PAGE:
The new agreement runs through 2016 and offers Delabbio a contribution of $5,500 to his Roth IRA for each of those three years if he chooses not to participate in the county’s health insurance program during the term of the contract.
The county also will raise his monthly car allowance to $800 from the current $675.
“Daryl had voluntarily reduced the vehicle allowance from its original $800 a month to $675 a month in 2010, which was formalized in the agreement approved for 2011 through 2013,” said Koorndyk.
“Given Daryl’s tenure and consistent solid performance and dedication to the organization, the proposed changes are relatively modest,” he added.
Delabbio has been with the county for 33 years, the last 15 in his current post. His annual salary will remain at $157,558. His annual vacation time of 25 days will also remain the same.
Cooperation tops competition
Grand Valley Metro Council Executive Director John Weiss seemed to be prouder of how a grant the organization received recently was allocated than he was of getting it.
“Once again, this process was an excellent example of the spirit of cooperation that exists in our GVMC family,” wrote Weiss in his weekly newsletter.
The Metro Council was awarded a $688,000 grant that can only be spent to help fund non-motorized projects in the region. Non-motorized projects normally involve routes for bicycles and pedestrians.
As a result of its request for proposals, a GVMC committee heard from 15 of its members who submitted 85 separate projects. Those projects would cost a total of $38 million to build, and $3.8 million in grant funds was requested.
The council’s Non-Motorized Committee went to work and reduced the number of projects from 85 to seven and the total grant request from $3.8 million to $924,128.
“This was difficult work, but the list still exceeded the total available funds,” said Weiss.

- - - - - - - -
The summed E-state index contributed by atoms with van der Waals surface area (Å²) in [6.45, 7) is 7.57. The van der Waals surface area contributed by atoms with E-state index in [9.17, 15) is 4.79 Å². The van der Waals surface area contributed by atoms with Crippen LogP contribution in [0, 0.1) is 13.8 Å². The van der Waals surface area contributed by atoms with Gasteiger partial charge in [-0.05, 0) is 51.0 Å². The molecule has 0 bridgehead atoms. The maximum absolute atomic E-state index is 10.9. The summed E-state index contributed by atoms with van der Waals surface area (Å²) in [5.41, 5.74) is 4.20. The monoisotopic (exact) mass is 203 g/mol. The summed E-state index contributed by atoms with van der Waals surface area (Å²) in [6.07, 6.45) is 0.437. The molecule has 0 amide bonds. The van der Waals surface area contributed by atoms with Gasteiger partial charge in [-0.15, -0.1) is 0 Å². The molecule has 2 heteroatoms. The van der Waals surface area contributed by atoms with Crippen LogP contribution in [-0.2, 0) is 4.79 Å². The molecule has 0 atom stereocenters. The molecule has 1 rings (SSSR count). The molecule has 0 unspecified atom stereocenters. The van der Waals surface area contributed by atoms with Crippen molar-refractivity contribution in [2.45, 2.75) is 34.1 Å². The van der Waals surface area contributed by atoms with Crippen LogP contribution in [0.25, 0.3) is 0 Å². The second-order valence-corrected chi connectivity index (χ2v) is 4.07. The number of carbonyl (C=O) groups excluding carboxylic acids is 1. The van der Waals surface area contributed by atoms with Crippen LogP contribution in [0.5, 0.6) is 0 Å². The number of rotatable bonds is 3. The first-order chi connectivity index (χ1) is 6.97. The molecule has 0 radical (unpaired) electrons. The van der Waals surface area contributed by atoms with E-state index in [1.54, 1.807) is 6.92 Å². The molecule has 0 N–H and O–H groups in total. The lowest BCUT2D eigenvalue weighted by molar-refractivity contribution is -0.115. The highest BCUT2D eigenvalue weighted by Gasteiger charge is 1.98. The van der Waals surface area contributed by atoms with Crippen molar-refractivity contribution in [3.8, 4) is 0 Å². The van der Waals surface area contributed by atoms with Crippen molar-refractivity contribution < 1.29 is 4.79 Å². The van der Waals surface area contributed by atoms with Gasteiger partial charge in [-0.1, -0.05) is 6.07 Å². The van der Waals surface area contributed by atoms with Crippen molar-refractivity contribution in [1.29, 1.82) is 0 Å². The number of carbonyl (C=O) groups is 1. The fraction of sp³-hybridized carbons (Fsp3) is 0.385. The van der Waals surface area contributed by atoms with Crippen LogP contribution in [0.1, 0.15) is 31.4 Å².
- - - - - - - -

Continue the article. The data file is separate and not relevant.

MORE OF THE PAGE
Then the council’s Transportation Programming Study Group met and recommended that six members spilt the grant funding to help pay for $1.16 million of non-motorized transportation projects.
The funds were awarded to Rockford, Wyoming, Grand Rapids, Cannon and Jamestown townships and the Kent County Parks Department.
Jamestown Township Supervisor Ken Bergwerff said the council’s process enabled them to see the larger issues that face the larger community, and it helped them understand how they could work collaboratively rather than let member communities try to outdo each other.
“In the end, all of the citizens are receiving the greatest benefit with this collaboration,” said Bergwerff.
Cannon Township Clerk Bonnie Blackledge said it was encouraging to witness the give-and-take that went on between members when they discussed which projects should be given the top priorities.
“Many members were willing to postpone their projects and give support to others so that those deemed the most crucial could be funded. Instead of a competition for funds, it was a collaboration of communities,” said Blackledge.
The grant money came from the federal Transportation Alternatives Program, which is awarding a total of $808.7 million nationwide for the 2013 fiscal year.